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113rd over: England 192-9 (Broad 9, Anderson 2) Broad gets four! Easing Starc through backward point, and reminding us that he was once a batter (opening the innings for his school, Oakham). Smith has posted two slips and a gully, when there should really be two slips and three gullies.

112nd over: England 188-9 (Broad 5, Anderson 2) Broad steps even further to leg and swishes at thin air! What is he doing? Jimmy has a stern word. Broad, sobering up, flicks to leg for two, then fends off a bouncer and so nearly gives a catch to gully. Anderson squirts a thick edge in the same direction, but keeps it on the ground. One of the commentators says it should be Anderson hogging the strike.

111st over: England 183-9 (Broad 2, Anderson 0) Broad lives dangerously against Starc, hanging back on leg stump like the tailender he has sadly become. He takes a single and leaves Anderson with two balls to survive. He does well, getting behind the line, and the commentators mention that he’s just become the first person ever to record 100 not-outs in Tests. His nearest rival is Courtney Walsh, with 61.

110th over: England 182-9 (Broad 1, Anderson 0) That was the first time Buttler had ever been out hit wicket in his first-class career. And now it’s down to the old firm, Broad and Anderson, to get through 23 overs.

Wicket! Buttler HIT WICKET b Richardson 26 (England 182-9)

Noooo! A fabulous rearguard effort ends in farce, as Buttler, playing a routine defensive push, goes so deep in his crease that he treads on the base of off stump. And that is that.

Jos Buttler steps on his wicket.
Jos Buttler steps on his wicket. Photograph: Matt Turner/EPA

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Buttler’s double Dentury!

109th over: England 182-8 (Buttler 26, Broad 1) Starc is back, so I think Broad is facing his first ball from a seamer. He goes back and glides it past gully. Will it go for four? The Aussies want it to, the Englishmen don’t – and it doesn’t, so Broad is off the mark and Buttler can take the rest of the over. He fends at a short one and comes close to giving a catch to short leg. The next ball is the 200th of Buttler’s innings – a double Dentury, as it’s known, in honour of Joe Denly, who actually liked to play this way. Buttler marks the occasion by twiddling his hat, and manages to drop it. Then he inside-edges, but safely, for a single. Off his 201 balls, he has hit two fours.

The Aussies are in a huddle. Steve Smith addresses them from under a baggy green cap so old that the brim is off-white. What’s he saying? “Once more unto Broad’s pad, dear friends.”

“This Australian team ain’t that great,” says Rajesh Balasubramanian. “England have contrived to make them appear phenomenal. They have two decent Test bats and two decent bowlers – neither of whom is playing this match. In fact, if you wanted to pick a bowling line-up from among current leading players to bat against on a last-day pitch, you would probably pick Starc and Lyon. India went after Starc in Brisbane and you would rather face Lyon than Warne or Murali or Ashwin or Herath at their peak. Of course now that I have written this, probably Lyon and Starc will clean up the last two wickets.”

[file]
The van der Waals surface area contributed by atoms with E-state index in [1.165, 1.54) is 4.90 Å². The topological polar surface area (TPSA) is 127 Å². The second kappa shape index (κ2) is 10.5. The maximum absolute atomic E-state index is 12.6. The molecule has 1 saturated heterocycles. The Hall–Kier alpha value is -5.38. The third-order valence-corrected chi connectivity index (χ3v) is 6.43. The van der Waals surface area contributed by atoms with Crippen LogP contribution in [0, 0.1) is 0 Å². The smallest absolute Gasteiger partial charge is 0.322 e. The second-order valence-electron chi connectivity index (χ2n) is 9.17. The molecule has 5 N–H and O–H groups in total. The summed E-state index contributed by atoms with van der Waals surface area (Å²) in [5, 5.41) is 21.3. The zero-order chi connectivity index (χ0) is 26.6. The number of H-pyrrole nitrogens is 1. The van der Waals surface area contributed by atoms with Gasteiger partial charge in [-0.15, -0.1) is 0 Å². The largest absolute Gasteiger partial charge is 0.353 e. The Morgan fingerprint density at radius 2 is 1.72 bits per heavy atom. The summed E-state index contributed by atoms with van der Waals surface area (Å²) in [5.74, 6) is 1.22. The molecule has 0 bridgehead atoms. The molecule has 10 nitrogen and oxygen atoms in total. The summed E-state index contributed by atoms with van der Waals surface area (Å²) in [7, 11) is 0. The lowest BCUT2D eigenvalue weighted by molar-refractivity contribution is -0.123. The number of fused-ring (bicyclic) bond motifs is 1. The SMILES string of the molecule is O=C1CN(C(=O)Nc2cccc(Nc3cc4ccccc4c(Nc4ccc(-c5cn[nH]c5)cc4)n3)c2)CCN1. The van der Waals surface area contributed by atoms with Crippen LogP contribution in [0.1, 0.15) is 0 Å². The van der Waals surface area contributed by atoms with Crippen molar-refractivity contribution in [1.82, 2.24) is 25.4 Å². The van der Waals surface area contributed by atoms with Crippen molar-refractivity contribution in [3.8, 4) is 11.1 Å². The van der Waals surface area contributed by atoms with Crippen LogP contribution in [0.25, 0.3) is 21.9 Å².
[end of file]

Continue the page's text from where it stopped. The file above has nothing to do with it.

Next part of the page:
“Do we have to keep hoping?” asks Chris Purcell. “Can’t they give us a heads up when the wickets are going to go, so we can get on with polishing the tinsel and organising our biscuit barrels?”

England make it to tea

108th over: England 180-8 (Buttler 25, Broad 0) Smith turns to his eighth bowler, Travis Head. I’m not sure what he bowls – occasional no-breaks? – but Buttler sees him off and England have made it to the most English of intervals. Jos Buttler, the fastest scorer in the west, has 25 off 196 balls. Give that man a cup of Assam.

107th over: England 180-8 (Buttler 25, Broad 0) Broad has now got through 16 balls. And there are 27 overs to go.

Broad given LBW – not out!

Lyon thinks he’s got his man with the arm ball, but Broad reviews and he’s reprieved by the inside edge!

106th over: England 180-8 (Buttler 25, Broad 0) Green is still asking the right questions. And Buttler is still saying “No comment”. He gets a couple of inside edges. Warne comes out with an interesting nugget from the golf course, of all places. “Jos Buttler’s got the yips with his chipping,” he reveals, “o he chips one-handed.”

“As a desperate man,” says Phil Withall, “hanging on to fragile straws, I still retain a slim glimmer of hope that England can pull this off. If/when this happens, I’m sure we can expect a lot of newspaper headlines to the effect of ‘The Buttler did it’. Just putting this out there for copyright purposes.”

105th over: England 180-8 (Buttler 25, Broad 0) After that hat-trick of near-misses, Broad is now playing with some purpose, either blocking solidly or leaving decisively. He gets through Lyon’s over as the commentators try to work out what happened to the next meal break. They suspect that Australia have taken a half-hour extension.